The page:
Disputed Territory: Billing Error Notices
No one likes to throw money away. It’s understandable then that credit union members can become frustrated or angry when they notice an error on their periodic statement, or when they pay for goods or services that are never provided. Luckily for these members, section 1026.13 of Regulation Z provides a mechanism through which they may recover their funds for credit card and open-end credit accounts – the billing error notice. While Regulation E also includes error resolution provisions, Regulation Z is unique in that it allows members to recover money spent on goods or services that were not delivered to the member. For further discussion on the differences between the error resolution provisions of Regulation E and the billing error resolution provisions of Regulation Z, see this previous post in the Compliance Blog.
But what action can the credit union take when a member provides a billing error notice and refuses to pay the disputed amount? Can the credit union collect on the amount in dispute? Can the credit union report the account as delinquent? The answers to these questions lie in section 1026.13(d) and the accompanying staff commentary.
Section 1026.13(d) describes the rules that apply while the billing error is pending. Section 1026.13(d)(1) provides that the member does not have to pay, and the credit union cannot attempt to collect, the disputed amount or charges relating to it, such as finance charges. Additionally, the credit union is prohibited from charging the disputed amount in an automatic payment if the billing error notice is received at least 3 days before the scheduled payment.
Section 1026.13(d)(2) also prohibits a credit union from furnishing negative credit reporting data due to the member’s failure to pay the disputed amount.
So does this mean that a member can refuse to pay their entire credit card bill, and he or she will avoid any negative credit reporting? No. Section 1026.13(d)(4) states that:
“[a] creditor is not prohibited from taking action to collect any undisputed portion of the item or bill; from deducting any disputed amount and related finance or other charges from the consumer's credit limit on the account; or from reflecting a disputed amount and related finance or other charges on a periodic statement, provided that the creditor indicates on or with the periodic statement that payment of any disputed amount and related finance or other charges is not required pending the creditor's compliance with this section.”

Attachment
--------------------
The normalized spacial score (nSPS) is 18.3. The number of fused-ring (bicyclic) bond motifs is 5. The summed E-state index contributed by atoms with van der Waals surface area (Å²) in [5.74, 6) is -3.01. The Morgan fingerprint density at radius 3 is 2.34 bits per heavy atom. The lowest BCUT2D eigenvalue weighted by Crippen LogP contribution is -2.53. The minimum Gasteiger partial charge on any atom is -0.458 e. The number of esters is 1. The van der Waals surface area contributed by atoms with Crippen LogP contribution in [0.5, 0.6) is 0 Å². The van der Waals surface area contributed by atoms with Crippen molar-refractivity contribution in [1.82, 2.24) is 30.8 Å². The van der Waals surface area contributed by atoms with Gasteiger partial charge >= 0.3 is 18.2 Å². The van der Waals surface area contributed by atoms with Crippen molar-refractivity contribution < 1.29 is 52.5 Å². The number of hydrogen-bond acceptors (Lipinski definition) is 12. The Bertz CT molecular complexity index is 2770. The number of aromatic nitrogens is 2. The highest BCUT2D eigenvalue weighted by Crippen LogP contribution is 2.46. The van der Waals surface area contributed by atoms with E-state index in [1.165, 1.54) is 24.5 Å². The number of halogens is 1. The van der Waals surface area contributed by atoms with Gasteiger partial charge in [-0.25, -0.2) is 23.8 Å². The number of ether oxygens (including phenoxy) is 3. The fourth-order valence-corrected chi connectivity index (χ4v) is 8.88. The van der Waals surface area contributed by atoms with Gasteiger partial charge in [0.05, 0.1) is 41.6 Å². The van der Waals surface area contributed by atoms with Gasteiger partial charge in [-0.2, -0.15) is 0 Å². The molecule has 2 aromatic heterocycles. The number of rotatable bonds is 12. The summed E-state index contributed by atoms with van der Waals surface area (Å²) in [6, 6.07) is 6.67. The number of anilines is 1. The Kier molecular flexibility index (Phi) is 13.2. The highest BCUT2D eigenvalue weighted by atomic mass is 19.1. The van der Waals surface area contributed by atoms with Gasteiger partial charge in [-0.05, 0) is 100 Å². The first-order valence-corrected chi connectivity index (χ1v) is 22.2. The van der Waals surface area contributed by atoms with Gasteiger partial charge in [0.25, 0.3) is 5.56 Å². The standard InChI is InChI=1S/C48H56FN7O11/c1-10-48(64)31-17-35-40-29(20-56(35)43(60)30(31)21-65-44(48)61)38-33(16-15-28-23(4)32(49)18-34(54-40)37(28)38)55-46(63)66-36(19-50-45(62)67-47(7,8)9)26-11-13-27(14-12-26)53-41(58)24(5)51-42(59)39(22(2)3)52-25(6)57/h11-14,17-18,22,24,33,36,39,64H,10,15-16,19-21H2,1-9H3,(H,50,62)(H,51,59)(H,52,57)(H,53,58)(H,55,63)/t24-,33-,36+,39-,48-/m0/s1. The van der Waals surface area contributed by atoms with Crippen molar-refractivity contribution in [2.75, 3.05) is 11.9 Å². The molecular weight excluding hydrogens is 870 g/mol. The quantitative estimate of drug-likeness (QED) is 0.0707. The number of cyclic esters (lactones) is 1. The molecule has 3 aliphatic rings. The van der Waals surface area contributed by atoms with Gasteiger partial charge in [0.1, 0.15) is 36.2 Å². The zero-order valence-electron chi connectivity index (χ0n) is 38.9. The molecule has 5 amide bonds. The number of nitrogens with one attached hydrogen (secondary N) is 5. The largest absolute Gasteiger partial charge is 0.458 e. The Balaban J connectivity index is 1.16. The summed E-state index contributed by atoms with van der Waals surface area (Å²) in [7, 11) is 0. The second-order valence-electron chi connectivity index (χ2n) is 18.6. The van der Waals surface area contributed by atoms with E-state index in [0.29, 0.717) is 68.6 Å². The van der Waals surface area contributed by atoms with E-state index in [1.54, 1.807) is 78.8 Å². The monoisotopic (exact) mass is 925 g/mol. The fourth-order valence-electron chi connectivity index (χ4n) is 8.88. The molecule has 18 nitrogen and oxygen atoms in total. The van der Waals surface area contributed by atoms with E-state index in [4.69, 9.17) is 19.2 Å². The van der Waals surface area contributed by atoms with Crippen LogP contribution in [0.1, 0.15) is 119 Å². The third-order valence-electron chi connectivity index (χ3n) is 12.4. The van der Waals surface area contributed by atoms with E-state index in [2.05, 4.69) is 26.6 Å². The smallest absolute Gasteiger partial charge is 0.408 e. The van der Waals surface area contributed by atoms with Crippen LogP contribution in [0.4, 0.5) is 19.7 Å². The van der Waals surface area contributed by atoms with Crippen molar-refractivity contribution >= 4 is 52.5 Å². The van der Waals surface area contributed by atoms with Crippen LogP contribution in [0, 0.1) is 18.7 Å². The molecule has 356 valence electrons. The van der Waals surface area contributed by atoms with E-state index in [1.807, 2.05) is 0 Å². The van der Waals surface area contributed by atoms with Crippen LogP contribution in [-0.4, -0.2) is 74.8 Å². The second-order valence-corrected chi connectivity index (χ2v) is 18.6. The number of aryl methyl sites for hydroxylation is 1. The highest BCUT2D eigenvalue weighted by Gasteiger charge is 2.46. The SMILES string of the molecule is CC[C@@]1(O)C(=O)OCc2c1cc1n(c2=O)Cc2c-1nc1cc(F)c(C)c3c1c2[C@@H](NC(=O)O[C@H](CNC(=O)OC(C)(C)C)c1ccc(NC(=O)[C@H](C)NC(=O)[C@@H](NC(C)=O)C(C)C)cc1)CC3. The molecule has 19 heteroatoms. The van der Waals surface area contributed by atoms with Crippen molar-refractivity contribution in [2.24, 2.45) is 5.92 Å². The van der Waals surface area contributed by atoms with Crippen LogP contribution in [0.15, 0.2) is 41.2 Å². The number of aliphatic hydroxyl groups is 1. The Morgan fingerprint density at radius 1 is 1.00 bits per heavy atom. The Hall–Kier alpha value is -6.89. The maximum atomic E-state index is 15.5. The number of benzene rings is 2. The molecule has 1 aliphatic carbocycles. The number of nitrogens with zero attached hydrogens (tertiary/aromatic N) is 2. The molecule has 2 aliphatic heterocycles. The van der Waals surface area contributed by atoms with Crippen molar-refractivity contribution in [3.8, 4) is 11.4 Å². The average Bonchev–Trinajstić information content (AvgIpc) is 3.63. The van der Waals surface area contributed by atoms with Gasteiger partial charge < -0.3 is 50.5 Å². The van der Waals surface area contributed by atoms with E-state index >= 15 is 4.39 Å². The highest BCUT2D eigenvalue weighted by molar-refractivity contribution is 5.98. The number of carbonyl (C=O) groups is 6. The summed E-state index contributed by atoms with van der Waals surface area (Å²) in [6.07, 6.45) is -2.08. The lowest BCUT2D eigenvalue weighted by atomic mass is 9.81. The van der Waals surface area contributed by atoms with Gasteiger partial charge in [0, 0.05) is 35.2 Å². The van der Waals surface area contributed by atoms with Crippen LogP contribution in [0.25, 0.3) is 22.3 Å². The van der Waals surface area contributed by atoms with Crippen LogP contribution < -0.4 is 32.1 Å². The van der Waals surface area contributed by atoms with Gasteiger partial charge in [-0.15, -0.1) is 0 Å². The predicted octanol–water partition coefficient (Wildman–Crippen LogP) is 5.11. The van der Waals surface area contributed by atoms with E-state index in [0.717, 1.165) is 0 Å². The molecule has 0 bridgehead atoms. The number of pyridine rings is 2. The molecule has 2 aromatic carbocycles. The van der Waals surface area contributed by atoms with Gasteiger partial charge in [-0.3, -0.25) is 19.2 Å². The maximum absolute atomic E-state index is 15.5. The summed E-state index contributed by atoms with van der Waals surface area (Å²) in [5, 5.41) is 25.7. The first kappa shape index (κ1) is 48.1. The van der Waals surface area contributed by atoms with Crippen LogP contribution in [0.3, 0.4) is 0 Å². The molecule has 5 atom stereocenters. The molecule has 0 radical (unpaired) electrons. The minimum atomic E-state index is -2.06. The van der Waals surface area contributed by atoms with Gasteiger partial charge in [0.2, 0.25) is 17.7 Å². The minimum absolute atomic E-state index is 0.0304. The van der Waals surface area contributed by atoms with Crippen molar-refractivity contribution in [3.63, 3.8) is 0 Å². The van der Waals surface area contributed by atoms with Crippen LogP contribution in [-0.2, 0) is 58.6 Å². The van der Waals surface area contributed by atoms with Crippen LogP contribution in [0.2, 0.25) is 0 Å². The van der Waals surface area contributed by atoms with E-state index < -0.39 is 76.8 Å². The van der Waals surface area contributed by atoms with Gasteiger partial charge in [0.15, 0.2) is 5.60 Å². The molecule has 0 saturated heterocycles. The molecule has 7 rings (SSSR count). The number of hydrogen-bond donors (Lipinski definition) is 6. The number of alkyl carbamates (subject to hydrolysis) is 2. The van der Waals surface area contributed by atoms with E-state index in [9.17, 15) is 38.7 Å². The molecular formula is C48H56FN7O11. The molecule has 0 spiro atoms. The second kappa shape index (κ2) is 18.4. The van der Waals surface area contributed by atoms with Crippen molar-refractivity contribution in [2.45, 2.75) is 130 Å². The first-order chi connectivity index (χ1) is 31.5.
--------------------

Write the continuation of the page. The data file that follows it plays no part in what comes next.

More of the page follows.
The term “undisputed amount” is important here. While a member may refuse to pay the disputed portion of the bill (and charges relating to it) under section 1026.13(d)(1), the member must still pay any portions of the bill that are not in dispute. For example, if the member is disputing $100 for goods or services not received (and related charges), but has a credit card payment due in the amount of $300, the member must still pay the $200 portion that is not in dispute.
While section 1026.13(d)(2), prohibits the furnishing of negative credit reporting data, it’s application is also limited to the “disputed amount.” Comment 1 of the staff commentary to section 1026.13(d)(2) states that:
"Although the [credit union] must not issue an adverse credit report because the [member] fails to pay the disputed amount or any related charges, the [credit union] may report that the amount or the account is in dispute. Also, the [credit union] may report the account as delinquent if undisputed amounts remain unpaid.”
While a credit union is prohibited from issuing an adverse credit report for a member’s failure to pay a disputed amount, the credit union is allowed to report that the account is “in dispute.” Additionally, the credit union is still permitted to report delinquencies involving a failure to pay amounts that are not in dispute.
Finally, Comment 3 in the Staff Commentary to section 1026.13(a)(3) notes that a member is not required to attempt to resolve the dispute with the merchant before providing a billing error notice to the credit union, so it is possible that a member could be attempting to resolve the dispute with the merchant and with the credit union at the same time. If the credit union determines that a billing error occurred, section 1026.13(e) requires the credit union to correct the billing error and to credit the member’s account with any disputed amount. This previous post in the Compliance Blog discusses situations in which the credit union may attempt to claw back credits provided to a member’s account due to a billing error if the merchant has also provided a refund or other funds.
About the Author
Nick St. John, was named regulatory compliance counsel in March 2020. In this role, Nick helps credit unions with a variety of compliance issues.